Some sound cards came with promises that expansions modules would shortly be available (which never eventuated). But the worst by far is software package. Gaudy control panels, buggy drivers and DSP/FX which just doesn’t sound quite right to me; I much prefer Creative’s Crystalizer, CMSS-3D, Bass boost and EAX effects . Granted, Creative’s X-Fi cards (which ASUS orignally released the Xonar series to compete with) initially had teething problems when Windows 7 was first released – pops, cracking and settings that failed to save, but these were fixed in time with updates, and Creative is still producing driver updates for compatibility with Windows 8/8.1, 9 years after the initial product release.
Ranting aside, I was loathe to buy a new sound card and tried everything to get it working again – reinstalling drivers, reseating the card and connectors, changing PCI slot and cleaning off all dust, testing the card from a Ubuntu LiveCD to rule out Windows shenanigans, visual inspection for any dry solder joints, cracks or burn marks, freezer spray to the main audio and power regulation ICs to test for thermal related issues but no dice. I couldn’t be bothered testing the card at the component level so I left the X-Fi Platinum in the computer and purchased a Sound Blaster ZxR as a replacement.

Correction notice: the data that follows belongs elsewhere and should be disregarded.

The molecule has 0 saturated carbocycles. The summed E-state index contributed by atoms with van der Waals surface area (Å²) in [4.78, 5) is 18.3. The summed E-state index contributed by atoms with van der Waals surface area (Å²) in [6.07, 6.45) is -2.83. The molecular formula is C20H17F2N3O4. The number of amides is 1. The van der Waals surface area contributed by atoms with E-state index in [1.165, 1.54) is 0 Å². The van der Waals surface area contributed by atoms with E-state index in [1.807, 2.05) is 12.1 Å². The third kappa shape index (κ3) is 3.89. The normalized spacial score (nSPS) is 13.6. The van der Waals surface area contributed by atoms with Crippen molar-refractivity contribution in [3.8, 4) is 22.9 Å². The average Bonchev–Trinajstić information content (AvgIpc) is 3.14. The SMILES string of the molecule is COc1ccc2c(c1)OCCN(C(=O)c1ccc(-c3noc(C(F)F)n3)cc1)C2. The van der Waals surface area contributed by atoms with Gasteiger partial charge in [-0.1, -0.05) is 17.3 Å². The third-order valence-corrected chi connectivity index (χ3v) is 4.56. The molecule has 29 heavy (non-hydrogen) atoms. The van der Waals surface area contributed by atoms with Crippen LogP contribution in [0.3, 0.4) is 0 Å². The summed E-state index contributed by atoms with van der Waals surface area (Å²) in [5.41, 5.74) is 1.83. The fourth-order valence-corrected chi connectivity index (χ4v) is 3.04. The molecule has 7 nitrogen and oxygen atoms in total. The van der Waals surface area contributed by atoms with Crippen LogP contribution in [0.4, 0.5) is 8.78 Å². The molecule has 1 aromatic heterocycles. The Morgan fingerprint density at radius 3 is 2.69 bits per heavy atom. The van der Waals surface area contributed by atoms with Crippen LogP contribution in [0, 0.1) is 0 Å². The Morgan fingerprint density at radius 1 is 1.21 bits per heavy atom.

The following day, when I went to remove the X-Fi Platinum, I noticed this:
The bastard C177 had started bulging! I could have saved splashing out for a new sound card if I’d waited another day before buying a replacement. Though, on the flip side, my motherboard didn’t get sprayed with corrosive electrolyte from the capacitor venting. You win some, you lose some.
C177 is a Jamicon 220µF 16V 6.3x11mm WL series capacitor. Checking the datasheet, the WL series are low impedance, miniature sized capacitors and this particular component was rated for 1000 hours at 105°C with an impedance of 0.095Ω (20°C, 100KHz) and max ripple current of 430mA rms. C177’s proximity to L10 (100µH inductor) and the switching regulator TPS54352 are a dead giveaway that it’s on filtering duties and powering the EMU20K1 ASIC.